The RUC started with some surprising news from A3’s Jeff Burnstein: we don’t know how big the cobot market is! Here’s what he covered in the first keynote of the day.
What a start to the first day of the The Robotiq User Conference! We’ve had some spectacular sessions this morning, starting with the one of the biggest names in industrial robotics: Jeff Burnstein from A3.
In his keynote this morning, Jeff revealed that we don’t how big the collaborative robot market is… and that he once almost lost his hand to a cobot.
Meet Jeff Burnstein
Jeff Burnstein is the President of A3. He has worked for over 30 years to promote the use of robotics and other automation technologies.
If you’re not familiar with A3, here’s the lowdown. The Association for Advancing Automation (A3) is THE global advocate for the benefits of automating. They are an umbrella association for other leading bodies in robotics, including RIA, AIA and MCMA. They make it their business to promote automation technology to businesses around the world. Jeff has also advised congress.
An attendee at Automate 2017 from Jeff’s final video explained A3’s role perfectly
“The A3 really pulls together a lot of different technologies that are needed for automation, and they represent it really, really well.”
We don’t know how big the market for cobots is!
One surprising fact that Jeff revealed during his keynote is that the size of the cobot market is really a mystery right now.
“How big is this market? We know it’s growing quickly. We really don’t know what the numbers are. Neither the IFR or the RIA is able to collect enough data to separate out the collaborative robot market.”
He went on to compare some of the studies which attempt to put numbers on the market:
- One study estimated we’ll have 40,000 cobots and $1 billion in revenue by 2020.
- Another estimated a total market of $9 billion by 2025.
- Another estimated a market estimated $4.2 billion by 2023.
Jeff isn’t concerned by these contradictory estimates because we can tell that the market is growing. We can tell because there is a rising number of cobot-targeted products products, new cobot manufacturers, and cobots from traditional industrial manufacturers.
The market is growing, we just don’t know by how much.
The big issues: Safety and impact on jobs
The two main cobot issues that Jeff touched on in his keynote were ones which we have covered here on the Robotiq blog many times: safety and impact on jobs.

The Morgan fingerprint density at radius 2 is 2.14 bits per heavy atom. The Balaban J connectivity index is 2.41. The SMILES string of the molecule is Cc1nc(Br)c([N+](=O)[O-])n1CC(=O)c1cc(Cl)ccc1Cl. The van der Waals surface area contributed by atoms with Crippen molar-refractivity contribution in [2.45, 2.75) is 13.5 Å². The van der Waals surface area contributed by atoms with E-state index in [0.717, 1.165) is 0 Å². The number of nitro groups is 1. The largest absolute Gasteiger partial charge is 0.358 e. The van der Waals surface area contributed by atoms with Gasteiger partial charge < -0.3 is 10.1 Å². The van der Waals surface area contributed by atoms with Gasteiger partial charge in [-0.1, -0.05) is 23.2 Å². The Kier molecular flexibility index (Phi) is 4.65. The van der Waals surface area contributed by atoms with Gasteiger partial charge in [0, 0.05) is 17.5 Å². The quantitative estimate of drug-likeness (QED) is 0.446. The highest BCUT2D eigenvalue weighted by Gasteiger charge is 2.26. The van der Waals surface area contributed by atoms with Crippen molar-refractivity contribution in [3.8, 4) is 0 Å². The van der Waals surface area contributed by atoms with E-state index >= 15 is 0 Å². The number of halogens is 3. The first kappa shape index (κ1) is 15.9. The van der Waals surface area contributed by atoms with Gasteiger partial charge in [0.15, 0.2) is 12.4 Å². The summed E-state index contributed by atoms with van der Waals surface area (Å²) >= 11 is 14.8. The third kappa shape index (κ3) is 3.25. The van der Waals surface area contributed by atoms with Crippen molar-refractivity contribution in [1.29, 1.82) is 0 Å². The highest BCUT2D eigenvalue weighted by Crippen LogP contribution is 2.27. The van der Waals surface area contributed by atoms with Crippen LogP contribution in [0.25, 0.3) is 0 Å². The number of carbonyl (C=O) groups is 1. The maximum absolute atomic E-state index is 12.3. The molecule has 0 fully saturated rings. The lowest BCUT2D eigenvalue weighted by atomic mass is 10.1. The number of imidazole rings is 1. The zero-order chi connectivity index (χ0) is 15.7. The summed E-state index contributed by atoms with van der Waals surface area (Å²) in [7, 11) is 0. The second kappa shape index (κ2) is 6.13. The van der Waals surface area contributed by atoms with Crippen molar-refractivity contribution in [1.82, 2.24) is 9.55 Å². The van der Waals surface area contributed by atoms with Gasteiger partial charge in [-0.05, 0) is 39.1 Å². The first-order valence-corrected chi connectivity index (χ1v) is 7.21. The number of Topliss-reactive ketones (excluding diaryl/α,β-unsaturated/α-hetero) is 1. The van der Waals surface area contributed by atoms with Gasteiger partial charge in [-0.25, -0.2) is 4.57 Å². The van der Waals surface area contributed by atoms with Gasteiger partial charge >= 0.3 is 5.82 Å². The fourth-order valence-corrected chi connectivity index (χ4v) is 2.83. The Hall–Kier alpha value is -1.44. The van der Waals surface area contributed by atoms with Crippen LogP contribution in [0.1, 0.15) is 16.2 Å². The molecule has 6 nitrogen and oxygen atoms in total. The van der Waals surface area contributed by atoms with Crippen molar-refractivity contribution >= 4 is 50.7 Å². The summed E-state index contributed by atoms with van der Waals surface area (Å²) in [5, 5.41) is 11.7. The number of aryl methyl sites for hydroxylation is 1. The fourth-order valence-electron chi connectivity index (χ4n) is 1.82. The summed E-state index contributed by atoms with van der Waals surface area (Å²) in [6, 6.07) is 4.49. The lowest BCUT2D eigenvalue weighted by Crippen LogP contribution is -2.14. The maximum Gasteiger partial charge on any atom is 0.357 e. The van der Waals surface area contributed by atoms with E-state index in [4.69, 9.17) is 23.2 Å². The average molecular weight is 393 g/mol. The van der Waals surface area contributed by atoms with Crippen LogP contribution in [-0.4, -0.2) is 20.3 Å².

Safety: Jeff almost loses a hand
Jeff was very clear that safety is key issue for cobots. It’s as important as it is for traditional industrial robots.
Although cobots are designed to not to cause harm if they collide with a person, that doesn’t mean they are inherently safe. As he said:
“A cobot won’t hurt you if it hits you. That’s true, in most cases, but not if its holding a knife. If you’re side by side with people you don’t want somebody getting their eye poked out. So, risk assessment is probably the most critical thing.”
We certainly agree! (that’s why we wrote a step-by-step guide to risk assessment for cobots).
He also told a personal story which clearly demonstrates that cobots are not always inherently safe:
“I was at a company that made a collaborative robot and they said to me ‘put your hand between the robot and the floor.’ So I did and they said ‘You’ll see. It’ll come down and it won’t hurt you. It will move away once it makes contact.’
I thought when it hit me that it was just going to pull back. But it pressed my hand to the point that I thought I might not be able to use my hand ever again.”
Inherently safe? Usually, but you still have to be careful.
Impact on jobs: Robots vs unemployment
Jeff also addressed the hot topic: do robots take jobs?
He revealed one fascinating correlation from a study A3 had conducted of the last 20 years:
“Whenever robot sales went up, unemployment went down. Whenever robot sales went down, unemployment went up. Does that sound like a job killer to you? Because it certainly doesn’t to me.”
Jeff also noted that the media often says “by 2030 there’s going to be 800 million jobs lost.”
But, the same study that created these figures showed that 900 million jobs would be created in the same time. That’s a net gain of 100 million jobs. As Jeff pointed out, that second statistic is hardly ever mentioned in the media.
He listed three factors which are real threat to jobs:
- Inability to compete — The real threat to jobs is when companies go out of business. The reason that businesses fail is an inability to compete. He mentioned the case studies available at a3automate.org which show companies actually using automation to avoid going out of business.
- Focusing on fears means we miss out on opportunities — By fixating on the negative impacts of any technology (e.g. killer AI overlords), we could miss out on the benefits of that technology (e.g. AIs finding cures for cancers)
- The skills gap is real — There is a real lack of workers for particular posts. By 2025, 2 million jobs could be unfilled in manufacturing alone. Robots are one way to fill that gap
A3’s Automate 2019 Conference
Jeff took the opportunity to tell us about the Automate conference which will be held in Chicago on the 8th to the 11th of April 2019.